Wednesday, May 11, 2011

More Conflicts of Interest at High Levels: The Case of RUC

I don't believe that I have had occasion to mention the interesting group called RUC previously in this blog, so here's some background.

A while back Medicare decided to pay physicians according to an instrument called the resource-based relative value scale (RBRVS). This was originally designed to equalize payment between procedural specialists and primary care type docs by considering how much work physicians actually put into each medical task, rather than simply what past, customary payment had been. It has never worked out that way because the procedural specialists hijacked the mechanisms by which it was implemented, but that's another story. But a committee was needed to update the original payment framework as new procedures were added to the repertoire. Thus came the creation of the RBRVS Update Committee. You'd think that would be called the RBRVSUC, but they took pity on us and shortened that to RUC.

Funny thing, though. The decisions of RUC ultimately control how Medicare pays all physicians in the US, which in turn is often followed by other insurers. So you'd think that RUC would be a government committee and its proceedings would follow open-government practices. But in fact RUC was set up by the AMA, and is officially only an advisory committee to Medicare--though Medicare follows its "advice" 90 percent of the time, and has no alternative mechanism to get similar "advice" from anywhere else. In turn, the AMA has treated RUC in a wholly proprietary fashion, to the extent that even (until recently) the membership list of RUC was effectively kept secret.

RUC is made up mostly of representatives from the various specialty societies. This means that primary care physicians have basically 3 representatives on the panel, from family medicine, internal medicine, and pediatrics. (And since internal medicine and pediatrics number both primary care physicians and specialist physicians among their ranks, you could say their interests are divided.) The procedural specialists have the vast majority of seats. With this voting lineup, you'll be shocked to learn that the RUC has generally proposed physician payments that continue to widen the gap between the low-paid primary care docs and the proceduralists. In recent years, under significant political pressure, RUC has tried to modify this to some extent and has taken some action to narrow the gap just a bit. During these years, the number of US medical graduates seeking careers in primary care has steadily dropped due to the low income, despite the agreement of all health policy mayvins that the US really needs more primary care docs and fewer proceduralists.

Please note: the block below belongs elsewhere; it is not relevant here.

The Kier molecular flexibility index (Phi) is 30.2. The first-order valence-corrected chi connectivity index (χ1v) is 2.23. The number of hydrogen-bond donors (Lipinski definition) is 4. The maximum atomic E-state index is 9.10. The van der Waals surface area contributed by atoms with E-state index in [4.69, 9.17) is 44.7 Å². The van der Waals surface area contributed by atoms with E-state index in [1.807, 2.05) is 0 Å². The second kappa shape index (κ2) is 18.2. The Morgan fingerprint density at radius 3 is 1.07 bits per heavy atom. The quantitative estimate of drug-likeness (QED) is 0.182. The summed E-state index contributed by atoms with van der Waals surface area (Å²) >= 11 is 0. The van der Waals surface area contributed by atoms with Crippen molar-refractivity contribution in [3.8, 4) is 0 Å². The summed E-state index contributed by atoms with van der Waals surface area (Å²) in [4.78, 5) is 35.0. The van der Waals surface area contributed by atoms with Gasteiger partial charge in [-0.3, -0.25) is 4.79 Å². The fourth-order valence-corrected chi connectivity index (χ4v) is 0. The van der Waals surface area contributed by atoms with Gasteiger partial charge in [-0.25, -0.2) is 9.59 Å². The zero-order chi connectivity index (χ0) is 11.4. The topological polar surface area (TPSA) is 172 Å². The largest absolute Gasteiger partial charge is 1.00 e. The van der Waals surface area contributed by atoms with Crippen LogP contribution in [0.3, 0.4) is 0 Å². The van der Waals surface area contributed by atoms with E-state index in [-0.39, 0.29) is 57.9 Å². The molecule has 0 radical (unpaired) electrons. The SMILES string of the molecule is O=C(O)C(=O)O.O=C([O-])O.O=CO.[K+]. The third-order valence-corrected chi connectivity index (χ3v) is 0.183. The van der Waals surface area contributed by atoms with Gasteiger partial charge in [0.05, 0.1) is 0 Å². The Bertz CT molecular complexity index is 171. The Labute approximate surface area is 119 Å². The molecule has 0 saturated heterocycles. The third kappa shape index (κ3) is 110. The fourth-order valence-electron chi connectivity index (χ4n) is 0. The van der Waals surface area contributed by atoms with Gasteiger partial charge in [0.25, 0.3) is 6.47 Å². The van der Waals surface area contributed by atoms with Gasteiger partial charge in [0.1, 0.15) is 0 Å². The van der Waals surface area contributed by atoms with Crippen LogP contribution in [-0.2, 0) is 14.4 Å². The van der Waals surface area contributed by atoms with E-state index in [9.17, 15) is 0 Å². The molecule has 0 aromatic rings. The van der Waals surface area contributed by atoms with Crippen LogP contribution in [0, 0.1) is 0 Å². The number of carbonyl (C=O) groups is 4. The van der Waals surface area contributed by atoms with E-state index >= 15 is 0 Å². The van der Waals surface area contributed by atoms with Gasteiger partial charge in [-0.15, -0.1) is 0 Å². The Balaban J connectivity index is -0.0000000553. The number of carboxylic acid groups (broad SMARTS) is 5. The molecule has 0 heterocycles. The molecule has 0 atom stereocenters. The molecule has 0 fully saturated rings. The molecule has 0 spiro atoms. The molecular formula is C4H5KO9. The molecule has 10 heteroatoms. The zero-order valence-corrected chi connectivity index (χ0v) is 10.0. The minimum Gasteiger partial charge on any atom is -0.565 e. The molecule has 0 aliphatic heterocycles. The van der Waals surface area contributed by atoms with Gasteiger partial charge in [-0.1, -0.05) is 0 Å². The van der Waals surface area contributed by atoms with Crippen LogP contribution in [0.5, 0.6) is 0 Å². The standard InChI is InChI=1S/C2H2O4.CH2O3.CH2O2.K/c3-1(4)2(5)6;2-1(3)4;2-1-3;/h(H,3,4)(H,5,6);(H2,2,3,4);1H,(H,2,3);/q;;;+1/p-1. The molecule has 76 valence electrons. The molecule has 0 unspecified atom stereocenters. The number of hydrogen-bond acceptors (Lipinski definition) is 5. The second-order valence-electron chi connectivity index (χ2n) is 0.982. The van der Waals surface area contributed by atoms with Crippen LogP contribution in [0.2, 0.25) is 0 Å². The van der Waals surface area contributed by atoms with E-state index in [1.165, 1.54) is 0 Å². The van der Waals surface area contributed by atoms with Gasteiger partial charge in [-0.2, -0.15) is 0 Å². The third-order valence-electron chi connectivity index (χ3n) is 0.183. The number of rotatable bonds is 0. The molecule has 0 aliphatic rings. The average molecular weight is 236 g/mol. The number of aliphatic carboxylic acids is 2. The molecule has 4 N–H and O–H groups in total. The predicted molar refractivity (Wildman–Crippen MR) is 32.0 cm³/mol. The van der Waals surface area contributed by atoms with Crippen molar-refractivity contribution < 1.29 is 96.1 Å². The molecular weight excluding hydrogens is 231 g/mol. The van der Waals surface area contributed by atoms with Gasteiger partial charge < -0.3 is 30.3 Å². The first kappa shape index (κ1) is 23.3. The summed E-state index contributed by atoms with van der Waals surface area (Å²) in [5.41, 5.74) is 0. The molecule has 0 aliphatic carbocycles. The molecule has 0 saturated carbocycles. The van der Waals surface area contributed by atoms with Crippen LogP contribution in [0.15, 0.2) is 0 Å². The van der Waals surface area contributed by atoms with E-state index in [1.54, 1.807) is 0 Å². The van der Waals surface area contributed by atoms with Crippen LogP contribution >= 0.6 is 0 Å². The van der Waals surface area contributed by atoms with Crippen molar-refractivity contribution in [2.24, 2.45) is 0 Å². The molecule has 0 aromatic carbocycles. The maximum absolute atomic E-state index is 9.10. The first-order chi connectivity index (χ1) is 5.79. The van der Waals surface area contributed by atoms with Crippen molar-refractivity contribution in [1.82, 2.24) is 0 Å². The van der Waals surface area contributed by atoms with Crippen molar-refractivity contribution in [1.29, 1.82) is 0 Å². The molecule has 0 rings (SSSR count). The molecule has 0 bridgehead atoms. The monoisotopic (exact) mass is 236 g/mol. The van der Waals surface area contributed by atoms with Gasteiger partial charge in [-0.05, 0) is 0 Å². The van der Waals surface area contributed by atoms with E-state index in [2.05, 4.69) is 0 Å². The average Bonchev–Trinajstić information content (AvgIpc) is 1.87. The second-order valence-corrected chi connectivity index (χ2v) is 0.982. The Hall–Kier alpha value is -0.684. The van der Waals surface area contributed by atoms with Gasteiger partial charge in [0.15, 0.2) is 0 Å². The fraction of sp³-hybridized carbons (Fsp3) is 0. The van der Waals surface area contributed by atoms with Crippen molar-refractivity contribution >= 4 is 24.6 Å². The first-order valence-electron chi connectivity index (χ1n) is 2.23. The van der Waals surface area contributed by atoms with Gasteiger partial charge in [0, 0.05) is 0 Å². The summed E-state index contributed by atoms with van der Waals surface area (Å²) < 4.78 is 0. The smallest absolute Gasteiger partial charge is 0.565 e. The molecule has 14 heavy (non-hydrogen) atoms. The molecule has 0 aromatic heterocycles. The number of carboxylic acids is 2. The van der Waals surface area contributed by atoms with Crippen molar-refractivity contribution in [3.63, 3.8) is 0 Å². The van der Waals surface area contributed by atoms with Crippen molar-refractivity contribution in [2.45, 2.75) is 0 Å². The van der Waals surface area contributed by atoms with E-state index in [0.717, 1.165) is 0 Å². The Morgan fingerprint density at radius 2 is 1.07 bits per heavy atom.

Side note--some people like me have wondered why my own group, the American Academy of Family Physicians, keeps on legitimating this charade by attending RUC meetings, when its members' best interests would seem to be served by very publicly walking out and denouncing RUC. But the primary care people seem to have reasoned that even if they only come away with crumbs, sitting at the table is better for us than not being at the table.

OK, so in the past few years some light of publicity has finally been shown on RUC, and there is now at last a "Replace the RUC" movement:

Now to the news--our friends over at Health Care Renewal:
--took advantage of the fact that through all this agitation, the "Replace the RUC" group has finally managed to make public a list of the RUC membership. So the HCR gang did what I usually cannot find the time to do myself, which is Google all those people and make a list of their industry ties. And guess what? It turns out that roughly half of the RUC membership have significant conflicts of interest (which the blog proceeds to list person by person).

In the past the AMA used as one reason not to make the RUC membership list public, that the people might be harrassed and lobbied by those who wanted to affect the structure of the payment system. So now we can see the real worry. It turns out that the industries that have wanted to steer the physician reimbursement system in ways favorable to their profits, have had the desired access to half of the RUC membership all along. The AMA just didn't want the rest of us to have any chance to get our word in.

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